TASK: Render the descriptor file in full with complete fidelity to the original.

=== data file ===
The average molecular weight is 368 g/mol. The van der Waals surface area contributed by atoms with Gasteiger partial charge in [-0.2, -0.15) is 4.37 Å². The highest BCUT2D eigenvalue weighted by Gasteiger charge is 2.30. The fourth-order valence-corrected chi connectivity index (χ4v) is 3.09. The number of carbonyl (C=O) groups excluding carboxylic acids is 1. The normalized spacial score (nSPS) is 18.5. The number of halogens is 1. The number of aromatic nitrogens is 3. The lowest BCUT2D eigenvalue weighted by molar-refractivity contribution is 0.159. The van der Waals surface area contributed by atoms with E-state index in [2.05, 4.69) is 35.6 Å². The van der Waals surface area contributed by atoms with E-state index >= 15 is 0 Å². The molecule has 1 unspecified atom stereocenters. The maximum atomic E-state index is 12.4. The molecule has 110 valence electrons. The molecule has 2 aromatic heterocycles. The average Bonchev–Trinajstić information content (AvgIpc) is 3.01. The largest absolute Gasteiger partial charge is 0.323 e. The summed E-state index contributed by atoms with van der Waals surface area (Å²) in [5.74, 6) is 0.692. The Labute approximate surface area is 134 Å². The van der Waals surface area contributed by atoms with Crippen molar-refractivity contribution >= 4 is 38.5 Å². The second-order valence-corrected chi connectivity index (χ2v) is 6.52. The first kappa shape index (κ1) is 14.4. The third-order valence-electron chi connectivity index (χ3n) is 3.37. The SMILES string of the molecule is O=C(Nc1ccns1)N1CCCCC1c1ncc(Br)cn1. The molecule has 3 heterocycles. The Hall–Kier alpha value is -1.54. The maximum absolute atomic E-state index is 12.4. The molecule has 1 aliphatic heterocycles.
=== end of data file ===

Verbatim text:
The average molecular weight is 368 g/mol. The van der Waals surface area contributed by atoms with Gasteiger partial charge in [-0.2, -0.15) is 4.37 Å². The highest BCUT2D eigenvalue weighted by Gasteiger charge is 2.30. The fourth-order valence-corrected chi connectivity index (χ4v) is 3.09. The number of carbonyl (C=O) groups excluding carboxylic acids is 1. The normalized spacial score (nSPS) is 18.5. The number of halogens is 1. The number of aromatic nitrogens is 3. The lowest BCUT2D eigenvalue weighted by molar-refractivity contribution is 0.159. The van der Waals surface area contributed by atoms with E-state index in [2.05, 4.69) is 35.6 Å². The van der Waals surface area contributed by atoms with E-state index >= 15 is 0 Å². The molecule has 1 unspecified atom stereocenters. The maximum atomic E-state index is 12.4. The molecule has 110 valence electrons. The molecule has 2 aromatic heterocycles. The average Bonchev–Trinajstić information content (AvgIpc) is 3.01. The largest absolute Gasteiger partial charge is 0.323 e. The summed E-state index contributed by atoms with van der Waals surface area (Å²) in [5.74, 6) is 0.692. The Labute approximate surface area is 134 Å². The van der Waals surface area contributed by atoms with Crippen molar-refractivity contribution >= 4 is 38.5 Å². The second-order valence-corrected chi connectivity index (χ2v) is 6.52. The first kappa shape index (κ1) is 14.4. The third-order valence-electron chi connectivity index (χ3n) is 3.37. The SMILES string of the molecule is O=C(Nc1ccns1)N1CCCCC1c1ncc(Br)cn1. The molecule has 3 heterocycles. The Hall–Kier alpha value is -1.54. The maximum absolute atomic E-state index is 12.4. The molecule has 1 aliphatic heterocycles.